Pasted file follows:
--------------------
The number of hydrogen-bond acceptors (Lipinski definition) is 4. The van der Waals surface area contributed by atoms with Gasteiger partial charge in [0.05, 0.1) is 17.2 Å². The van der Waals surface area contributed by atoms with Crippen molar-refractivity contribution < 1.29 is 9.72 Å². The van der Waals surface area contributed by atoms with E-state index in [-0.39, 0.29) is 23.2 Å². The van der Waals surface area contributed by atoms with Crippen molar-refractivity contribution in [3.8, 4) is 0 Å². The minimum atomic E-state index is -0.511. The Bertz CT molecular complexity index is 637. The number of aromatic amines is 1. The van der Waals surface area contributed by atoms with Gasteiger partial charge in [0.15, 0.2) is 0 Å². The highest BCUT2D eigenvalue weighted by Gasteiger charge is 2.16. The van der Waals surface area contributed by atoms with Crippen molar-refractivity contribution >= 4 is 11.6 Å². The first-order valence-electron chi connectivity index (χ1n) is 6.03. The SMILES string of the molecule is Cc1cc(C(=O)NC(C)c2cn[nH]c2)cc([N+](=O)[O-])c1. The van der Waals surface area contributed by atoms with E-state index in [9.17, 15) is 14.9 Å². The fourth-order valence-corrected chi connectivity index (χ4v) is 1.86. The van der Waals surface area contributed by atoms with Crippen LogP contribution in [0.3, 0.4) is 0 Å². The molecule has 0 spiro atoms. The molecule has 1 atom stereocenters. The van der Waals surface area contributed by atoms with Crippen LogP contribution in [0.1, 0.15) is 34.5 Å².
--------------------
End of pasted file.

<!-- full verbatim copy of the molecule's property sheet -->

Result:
The number of hydrogen-bond acceptors (Lipinski definition) is 4. The van der Waals surface area contributed by atoms with Gasteiger partial charge in [0.05, 0.1) is 17.2 Å². The van der Waals surface area contributed by atoms with Crippen molar-refractivity contribution < 1.29 is 9.72 Å². The van der Waals surface area contributed by atoms with E-state index in [-0.39, 0.29) is 23.2 Å². The van der Waals surface area contributed by atoms with Crippen molar-refractivity contribution in [3.8, 4) is 0 Å². The minimum atomic E-state index is -0.511. The Bertz CT molecular complexity index is 637. The number of aromatic amines is 1. The van der Waals surface area contributed by atoms with Gasteiger partial charge in [0.15, 0.2) is 0 Å². The highest BCUT2D eigenvalue weighted by Gasteiger charge is 2.16. The van der Waals surface area contributed by atoms with Crippen molar-refractivity contribution >= 4 is 11.6 Å². The first-order valence-electron chi connectivity index (χ1n) is 6.03. The SMILES string of the molecule is Cc1cc(C(=O)NC(C)c2cn[nH]c2)cc([N+](=O)[O-])c1. The van der Waals surface area contributed by atoms with E-state index in [9.17, 15) is 14.9 Å². The fourth-order valence-corrected chi connectivity index (χ4v) is 1.86. The van der Waals surface area contributed by atoms with Crippen LogP contribution in [0.3, 0.4) is 0 Å². The molecule has 0 spiro atoms. The molecule has 1 atom stereocenters. The van der Waals surface area contributed by atoms with Crippen LogP contribution in [0.1, 0.15) is 34.5 Å².